# Tag Info

1

There's a few things that you should be careful not to confuse here : If the universe obeys laws, this isn't the same thing as the universe processing those laws in a computer-like fashion to produce itself. The laws that we ascribe to the universe aren't the same thing as what is actually happening or what actually exists, if such concepts even make sense ...

1

To answer this, I first go through via an example why normal entanglement does not allow faster-than-light communication, look at how the entanglement swapping scenario is similar to the normal case, see how witnesses work, and why a witness unfortunately cannot help in faster-than-light communication. I confess I write it this way to ensure it is clear to ...

1

Assuming spin basis, prepare an electron with spin up in the z direction using Stern-Gerlach setup. It should be in the desired state along x or y.

0

Writing the state in the form $|A\rangle=\sum_{ij}c_{ij}|ij\rangle$, you can associate to each set of coefficients a matrix $C\equiv (c_{ij})_{ij}$. In your case, this is $$C=\frac{1}{2\sqrt2}\begin{pmatrix}1 & \sqrt3 \\ \sqrt3 & 1\end{pmatrix}.$$ You want to find the SVD of this matrix. In this case this amounts to diagonalising it, because the ...

3

You are looking for the SWAP test. The basic idea is the following: First, the overlap $\omega=\mathrm{tr}[\rho\sigma]$ of two quantum states (e.g. the pure states in your question) is equal to $$\omega=\mathrm{tr}[(\rho\otimes\sigma)\mathbb F]\ ,$$ with $\mathbb F$ the SWAP gate. On the other hand, the expectation value of any unitary gate $U$ in a ...

0

You don't define $\hat H_{\Xi}$, but from the equations you write it seems that it's a Hamiltonian that only acts nontrivially on the second system, that is, $\hat H_\Xi\equiv I\otimes \hat H_\Xi$. The main step is the following: $$\exp\{-it[\hat{O}_{\Gamma} \otimes \hat{O}_{\Xi} + g \hat{H}_\Xi]\} \left( |\gamma \rangle \otimes |\Xi_D\rangle \right) = ... 5 The (nominal) advantage of Deutsch’s algorithm isn’t that you only need to measure one qubit. It’s that you only need to evaluate the function f (which might be slow to do) once, whereas in the classical version you need to evaluate it twice before plugging the outputs into the XOR. 1 It's the beamsplitter unitary (a.k.a. the QFT in two dimensions, a.k.a. the Hadamard gate), represented via its action on two-mode Fermion states. With two modes, there are four possible fermionic states: |11\rangle\equiv c_1^\dagger c_2^\dagger |\text{vac}\rangle (one fermion per mode), |01\rangle\equiv c_2^\dagger |\text{vac}\rangle (a fermion in the ... 2 The notation \vert0\rangle and \vert1\rangle denotes a mode with zero or one fermions, respectively. Then, \vert ij\rangle denotes two modes, where i denotes the number of fermions in the first mode and j the number of fermions in the second mode. So if you apply the fSWAP, what you swap is whatever is in the first and the second mode. But this ... 1 It is possible, if the non-diagonal element corresponds to a measurable quantity. Indeed, the expectation value of any operator is \begin{equation} \langle A\rangle = \textrm{tr} (\hat{\rho}A). \end{equation} Let us look at a single spin with density matrix \begin{equation} \hat{\rho} = \begin{pmatrix} \rho_{11} & \rho_{12} \\ \rho_{21} & \rho_{22} \... 0 I can't connect to the site with the paper, but I don't think there's much to it. If you have two numbers \alpha,\beta > 0 such that \alpha^2+\beta^2=1, you can always find x\in\mathbb{R} such that$$ \alpha = \sqrt{\frac{1-\tanh(x)}{2}}, \qquad \beta = \sqrt{\frac{1+\tanh(x)}{2}} $$The formula for this x is$$ x= {\rm artanh}(1-2\alpha^2) = {\...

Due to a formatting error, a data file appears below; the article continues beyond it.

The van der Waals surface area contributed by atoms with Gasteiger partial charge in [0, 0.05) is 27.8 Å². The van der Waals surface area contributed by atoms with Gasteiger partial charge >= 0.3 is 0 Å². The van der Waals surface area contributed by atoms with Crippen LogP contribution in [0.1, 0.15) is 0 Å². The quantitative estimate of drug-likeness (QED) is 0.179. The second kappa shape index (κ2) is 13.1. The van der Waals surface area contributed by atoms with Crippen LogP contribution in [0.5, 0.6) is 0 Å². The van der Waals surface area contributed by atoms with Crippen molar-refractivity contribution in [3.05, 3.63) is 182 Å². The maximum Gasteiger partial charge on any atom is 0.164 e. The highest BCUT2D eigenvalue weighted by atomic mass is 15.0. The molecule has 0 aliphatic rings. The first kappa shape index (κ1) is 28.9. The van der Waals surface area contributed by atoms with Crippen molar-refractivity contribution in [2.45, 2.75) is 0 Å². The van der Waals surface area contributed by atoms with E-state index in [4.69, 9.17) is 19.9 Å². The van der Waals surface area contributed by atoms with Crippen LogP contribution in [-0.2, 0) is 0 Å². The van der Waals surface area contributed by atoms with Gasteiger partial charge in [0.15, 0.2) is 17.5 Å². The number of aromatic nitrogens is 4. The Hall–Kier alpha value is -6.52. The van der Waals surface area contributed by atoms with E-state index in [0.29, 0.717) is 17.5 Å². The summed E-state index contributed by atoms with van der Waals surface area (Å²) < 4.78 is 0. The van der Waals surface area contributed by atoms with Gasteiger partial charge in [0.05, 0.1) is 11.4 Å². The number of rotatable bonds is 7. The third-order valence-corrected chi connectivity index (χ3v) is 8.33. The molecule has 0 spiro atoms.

-1

Evaluate the partial trace over the environment to get the krauss operators

1

The OP pointed out some similarities in the Hamiltonian of the two cases. There is, however, a clear physical distinction between the two cases. Vacuum Rabi oscillations are induced by strong coupling of the transition the the light field/cavity mode. They are thus a property of the Hamiltonian (see this question for details and related regimes), where the ...

1

I am with this question in my mind too. I am not sure that my interpretation is right, but I will share it with you. If $M_{j}$ it's an observable from the basis$\left\{ M_{i}\right\}$, so: $$tr\left(M_{j}\rho^{A}\right)=tr\left(M_{j}f\left(\rho^{AB}\right)\right)$$ Then, using the expansion from $eq \left(2.183\right)$: tr\left(M_{j}\rho^{A}\right)=...

0

There are many proposals for using Majorana zero modes to encode a qubit; one of the most popular is called the hexon, discussed in this paper: https://arxiv.org/pdf/1610.05289.pdf. The main idea here is that a one-dimensional topological superconductor hosts Majorana zero modes at its ends. Two Majorana modes combine into a Dirac fermion, so the ground ...

1

The $G^{(n)}$ are the expectation values of the products of $2n$ of the $E(x_i)$ variables, since $\mathrm{Tr}(\rho X)$ is how one writes the expectation value for $X$ in a mixed state with density matrix $\rho$. In particular $G^{(1)}$ is the expectation value of a product of two random variables. Since we can usually set the expectation value of the fields ...

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